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The same considerations discussed above concerning Stockholder Agreements apply just as well in the context of a partnership agreement. There are, however, a few additional items which may be addressed via a partnership agreement.

Control. Each of the partners in a general partnership has equal authority to bind the partnership. The Partnership Agreement may provide a different allocation of power. For example, one partner may have managerial authority, while another is passive. Alternatively, unanimous consent may be required to take some or all partnership actions.

As a general rule, if a partner transfers his partnership interest to another person, the transferee will be treated as a mere "assignee". The assignee will be entitled to whatever distributions the partnership may make, but will have no "political" rights and no rights to information. That is, the transferor continues to be a partner for all purposes other than receiving distributions. (Fla. Stat. §620.8503.) Many partnership agreements provide that the transferee will become a substitute partner (i.e., step into the transferor’s shoes) under certain circumstances, such as with the consent of a majority of the other partners and the transferee’s consent to be bound by the partnership agreement.

Charging order. Some advisors enhance the prospects of the holder of a charging order being subjected to the duty to report "phantom income" generated by a partnership by providing that the debtor-partner must exercise his "political" rights and rights to information as directed by the holder of the charging order.

Dissociation. Unlike a stockholder or a member in an LLC, a general partner has the right to dissociate (i.e., withdraw) from the partnership at any time. (Fla. Stat. §§620.8601 and 620.8602.) If the partnership agreement prohibits dissociation (and in certain other events), the dissociation is considered "wrongful", which means the partner is liable for any damages caused by the dissociation. Whether or not wrongful, if the partnership continues, the dissociated partner has the right to be redeemed for a price equal to what would be distributed to him if the partnership either liquidated its assets or sold its business as a going concern, whichever was greater, and then dissolved. Payment of the price may be deferred until the term of the Partnership has expired. Any deferred payment must bear reasonable interest and be secured.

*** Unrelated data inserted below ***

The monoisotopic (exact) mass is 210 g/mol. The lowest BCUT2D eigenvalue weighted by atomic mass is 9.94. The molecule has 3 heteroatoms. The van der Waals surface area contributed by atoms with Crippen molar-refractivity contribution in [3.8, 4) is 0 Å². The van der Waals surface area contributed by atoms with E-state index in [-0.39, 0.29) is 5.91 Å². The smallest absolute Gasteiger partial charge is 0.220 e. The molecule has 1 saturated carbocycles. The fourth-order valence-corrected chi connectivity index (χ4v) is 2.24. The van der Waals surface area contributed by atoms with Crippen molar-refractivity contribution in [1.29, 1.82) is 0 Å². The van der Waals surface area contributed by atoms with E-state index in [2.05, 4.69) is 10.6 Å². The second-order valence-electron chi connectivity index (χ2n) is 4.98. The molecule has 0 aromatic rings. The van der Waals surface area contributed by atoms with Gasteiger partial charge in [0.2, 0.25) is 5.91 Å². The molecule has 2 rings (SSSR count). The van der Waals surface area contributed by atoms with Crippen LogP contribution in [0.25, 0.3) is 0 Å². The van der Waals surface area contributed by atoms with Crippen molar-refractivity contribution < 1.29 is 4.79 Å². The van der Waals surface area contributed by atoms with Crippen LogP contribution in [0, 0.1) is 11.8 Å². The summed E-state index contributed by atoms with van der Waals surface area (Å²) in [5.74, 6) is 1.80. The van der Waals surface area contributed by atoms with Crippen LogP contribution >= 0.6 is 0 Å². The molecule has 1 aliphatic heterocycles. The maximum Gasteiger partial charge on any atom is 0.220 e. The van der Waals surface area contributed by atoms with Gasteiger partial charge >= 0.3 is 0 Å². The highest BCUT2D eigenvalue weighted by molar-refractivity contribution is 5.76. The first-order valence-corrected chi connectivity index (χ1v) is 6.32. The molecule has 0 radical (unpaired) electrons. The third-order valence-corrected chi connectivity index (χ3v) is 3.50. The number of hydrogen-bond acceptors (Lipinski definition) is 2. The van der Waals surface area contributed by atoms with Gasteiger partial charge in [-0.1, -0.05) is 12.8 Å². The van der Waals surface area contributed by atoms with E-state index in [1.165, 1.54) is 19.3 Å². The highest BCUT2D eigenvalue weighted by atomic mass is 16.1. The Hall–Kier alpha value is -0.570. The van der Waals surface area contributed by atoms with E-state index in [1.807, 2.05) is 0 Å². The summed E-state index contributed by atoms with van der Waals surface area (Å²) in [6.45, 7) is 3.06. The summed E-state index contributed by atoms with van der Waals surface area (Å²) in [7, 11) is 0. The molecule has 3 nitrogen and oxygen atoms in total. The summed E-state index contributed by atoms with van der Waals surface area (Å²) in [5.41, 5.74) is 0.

Many partnership agreements prohibit dissociation, assess liquidated damages in the event of wrongful dissociation and provide for deferred payments and security in the event of a wrongful dissociation.

Book versus tax accounting. As a general proposition, partnerships keep two sets of books. One set of books is for economic purposes (i.e., accounting for the "deal" among the partners) and the other is for tax purposes. Both sets of books rely on an accounting concept called a "capital account." For "book" purposes, when a partner contributes assets to a partnership, he is credited with a capital account equal to the net value of the contributed assets. His capital account increases as income is allocated to him and decreases as losses are allocated to him and as distributions are made to him. But tax laws are not so simple. A tax set of books is necessary to keep the partners from arbitrarily shifting items of income and loss among themselves so as to lower their collective tax liabilities without any other economic effect.

For example, suppose Partnership AB is comprised of two partners, A and B. The partnership is in the equipment rental business. A contributes equipment with a value of $10,000 and B contributes $10,000 cash. Assume A bought the equipment three years ago for $20,000 and that he is depreciating it on a straight line over four years. Thus his basis in the equipment is $5,000. The partners agree to share profits and losses equally. Seems simple enough. Each partner starts out with a capital account of $10,000 for book purposes. The partnership has a $5,000 basis in its equipment. Partner A has a $5,000 basis in his partnership interest. Partner B has a $10,000 basis in his partnership interest. Assume that in year one the Partnership has business expenses which match its income, so that it has a net tax loss of $5,000, all attributable to depreciation of the equipment. The Partnership experienced a $5,000 loss for book purposes, which is allocated $2,500 to each partner via their Partnership Agreement. Thus each partner has a capital account of $7,500 for book purposes.

Who gets the depreciation deductions? The surprising answer is Partner B, the partner who contributed cash. IRC §704(c) provides that the income and deductions associated with contributed property shall be allocated among the partners so as to eliminate the relative book-tax disparities among the partners as quickly as possible. By allocating depreciation to Partner B, each of the partners ends up with a basis in his partnership interest of $5,000 and a capital account for book purposes of $7,500, thus eliminating the relative book-tax disparities among the partners.

It is possible to "specially allocate" items of income and deduction among the partners. But before discussing those rules, let’s take a look at the unique tax benefits available for research and development (R&D) and investigate the reasons why R&D deals should ideally be structured as partnerships, rather than as corporations.

©2007 Steven M. Chamberlain, Esq. All rights reserved. Republication with attribution is permitted.